Wednesday, March 14, 2012


Perhaps it is silly and ill-advised to begin everything I write about the workings of my mind under the assumption that it won't make sense to everyone. Maybe my mind is much like most other people's. Or maybe, even if that is the case, the assumption of misunderstanding helps me to write more clearly. I don't know. I don't know what it was that I had been planning to write about when I thought the above, as I started up my car to come home from tutoring. It needs an oil change. And some stop leak.

Something I was thinking of earlier, though (today? yesterday?) was that when it comes to my having to interact with the emotions of others, I feel like a bull in a china shop. I do. It's fine with me for you to feel whatever way, and I can celebrate with you or hold and comfort you or commiserate, or listen. I have no problem with any of those things. But if I am in some way actually involved in your emotional whatever, I get uncomfortable. And if, God forbid, any part of your emotional well-being is affected in any real way by the state of my emotions, then, though I may hide it fairly well, I'm probably losing my shit over here. So that's been the case somewhat often lately.

I've remembered what I was thinking before, I think. It was about outlook, and attitude I guess. Or about the way depression works. I'm not really depressed, but I am getting my emotions tangled with another person's, lately, and also I am exhausted and also I am sick, and those together can roughly amount to depression if I am not careful about keeping them contained, controlled, and brief.

My life is pretty good right now. I have a job, I have a sweet, sarcastic, funny, and attentive boyfriend, I have great friends and a good support network, I have trips coming up that I'm looking forward to, and soon I'll be moving in with my best friend. But still, on days like today, during weeks like this, everything is dampened by a smoggy haze of negativity and frustration. It's not that the haze can't be broken--today, on the way to tutoring, a man rode past on his motorcycle, and the sound made me grin like a fool, because that motor noise sounds like the beach, and childhood happiness to me--but thirty seconds later my mouth was a thin line again, my eyes were grainy again, and I stared with mild annoyance at the road ahead. On hazy, smoggy days, the film will always seep back and fill the cracks and holes. That's why I felt so blessed yesterday and Monday when I woke up unhappy and phlegmy and hating the world, and, following some brief, silent prayers for assistance, somehow managed to find a way through into a lighter place.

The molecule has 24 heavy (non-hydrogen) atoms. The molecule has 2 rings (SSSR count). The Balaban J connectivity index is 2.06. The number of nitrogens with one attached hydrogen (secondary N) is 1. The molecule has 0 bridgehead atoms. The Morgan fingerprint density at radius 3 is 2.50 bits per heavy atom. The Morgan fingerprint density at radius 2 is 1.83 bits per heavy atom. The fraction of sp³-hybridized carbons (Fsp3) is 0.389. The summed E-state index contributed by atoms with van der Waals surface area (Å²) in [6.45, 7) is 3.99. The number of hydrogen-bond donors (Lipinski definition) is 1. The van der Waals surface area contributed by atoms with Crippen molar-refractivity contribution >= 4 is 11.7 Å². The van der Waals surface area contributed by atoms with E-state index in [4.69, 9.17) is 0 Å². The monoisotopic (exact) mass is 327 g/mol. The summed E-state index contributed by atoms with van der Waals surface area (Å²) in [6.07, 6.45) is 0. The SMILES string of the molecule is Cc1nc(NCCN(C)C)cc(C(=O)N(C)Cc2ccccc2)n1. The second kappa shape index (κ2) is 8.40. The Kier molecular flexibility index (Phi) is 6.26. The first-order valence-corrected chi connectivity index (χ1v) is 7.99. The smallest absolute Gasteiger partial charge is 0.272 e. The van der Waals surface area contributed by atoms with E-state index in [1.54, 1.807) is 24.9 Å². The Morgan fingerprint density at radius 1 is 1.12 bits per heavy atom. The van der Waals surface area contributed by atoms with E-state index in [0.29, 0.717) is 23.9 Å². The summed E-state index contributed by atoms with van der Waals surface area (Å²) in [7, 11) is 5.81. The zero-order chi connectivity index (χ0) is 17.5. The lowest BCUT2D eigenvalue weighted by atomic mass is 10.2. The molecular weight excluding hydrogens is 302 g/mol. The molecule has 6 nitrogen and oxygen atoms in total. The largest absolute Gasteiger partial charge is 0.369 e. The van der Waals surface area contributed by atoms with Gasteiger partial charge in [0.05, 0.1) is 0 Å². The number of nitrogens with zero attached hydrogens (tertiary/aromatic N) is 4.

And on light-filled days, metaphorically speaking, almost nothing can stop it. Working ten hours? No problem. Nothing good to eat? No big deal. Pouring down rain? I love rain. What a gorgeous day this is!

I was thinking yesterday about how careful I tend to be about my attitude, and I started to wonder why other people aren't similarly attentive. And then I realized that it's probably because most of them can afford not to be, and the others don't know how to do it. A bad attitude is a trap. There's no two ways about it. A poor outlook is a trap, and the deeper you get, the harder it is to get free. And the more you spread it, the greater the number of people you can pull down with you. I can't allow myself to do that for long. Unless I want to find myself back where I've been before, where I was for so many years, I can't allow myself to wallow in fatigue or anger or frustration for any length of time. I can't allow myself to play the victim.

Of course, I can't just ignore those feelings either--I'm fairly certain that my unconscious habit of ignoring emotions as a matter of course was what got me started on the whole depressive cycle in the first place. Which, if you think about it, may loop back around and explain a little bit of the "bull in the china shop" paragraph above. I'm still working it all out. I guess I probably always will be.

In other news, I saw my first bumblebee of the year this morning. He* made me smile.

*Technically speaking, all worker bees are female. But I still think of them as hims, because I can, and I do what I want.

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